MozFest 2014: Designing products for news with the Werewolf game

Yesterday I attended a fun and interactive MozFest session led by Melody Kramer, a digital strategist at NPR, in which she used the game Werewolf to teach how she makes products for NPR.

Only, in our game, the scary Werewolf didn’t kill people, it killed features.

In a traditional game of Werewolf:

The moderator divides players into two secret teams – the werewolves and the villagers. The werewolves’ goal is to kill all of the villagers before being discovered. The villagers’ goal is to identify the werewolves and vote to lynch them.


The metaphor is a bit tenuous, but in our game the goal was to build a new digital product before the werewolf could destroy all the features.

We were tasked with designing a new audio player for NPR. My group designed what can only be compared to Frankenstein. We were thinking about most advanced, cutting edge features we could cram into our audio player without thinking about why a listener might want to use them or about how we could get the support of the company to build those features. It was going to have crowdsourced transcriptions, a commenting system, play an pause buttons, voice control and something called “audio emoji.”

We weren’t totally sure what “audio emoji” are, but they sure sounded cool.

And then, in our game of Werewolf, night fell. We banged on the table and the werewolf arose from its sleep to cross features off of our list. Voice control and crowdsourcing transcriptions were kaput. We had to change the way we were thinking to make our audio player.

We had to go back to the drawing board and focus on who was actually going to use the audio player, what we were actually trying to let them do with it, and then—and only then—think about how we wanted them to do it.

Kramer sees her role at NPR as a translator between the audience, the editorial team and the product team. To create a project with the chance to impact how people work, you have to consider other perspectives.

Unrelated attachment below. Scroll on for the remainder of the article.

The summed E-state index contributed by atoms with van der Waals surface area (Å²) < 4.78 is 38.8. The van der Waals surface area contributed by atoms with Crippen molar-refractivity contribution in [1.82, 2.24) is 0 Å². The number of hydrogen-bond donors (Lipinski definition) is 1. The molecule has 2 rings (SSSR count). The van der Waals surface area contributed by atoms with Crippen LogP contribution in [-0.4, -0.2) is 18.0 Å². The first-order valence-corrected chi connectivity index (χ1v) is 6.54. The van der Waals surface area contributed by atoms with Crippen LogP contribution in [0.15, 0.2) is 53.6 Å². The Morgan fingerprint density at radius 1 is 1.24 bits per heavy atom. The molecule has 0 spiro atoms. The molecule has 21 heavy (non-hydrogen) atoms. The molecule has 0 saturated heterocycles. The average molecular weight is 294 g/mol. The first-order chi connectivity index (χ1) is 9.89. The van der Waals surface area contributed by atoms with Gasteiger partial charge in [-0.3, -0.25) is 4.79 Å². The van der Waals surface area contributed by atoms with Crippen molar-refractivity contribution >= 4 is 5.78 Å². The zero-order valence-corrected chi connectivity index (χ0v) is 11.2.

Taking that advice, we focused on layers of audio commentary as our primary goal, started simplifying the experience, and thinking about the different contexts people would use the product. We came up with fictional users who might use our audio player and thought about how each case was different.

Does the person using our product while washing their hands need a different interface than the person in the car or lying in bed? Do you care about all of those use cases or should you optimize for one of them? How do you simplify the player to translate the technical concepts to non-technical listeners. By the end of the session, we had a much different idea than what we started with because we stopped making an audio player for ourselves and starting thinking about who we were making it for.

“I’m a fan of games, the are a great way to teach people in a non-confrontational way,” said Kramer. “People like to learn with fun.” And in addition to being very informative, the session was a lot of fun.

Being forced out of the mindset of a news nerd and into the mind of the audience is important. Games like Werewolf can be a useful way to remind yourself that you are not your user when designing a project.

About the author

Alex Duner

Student Fellow

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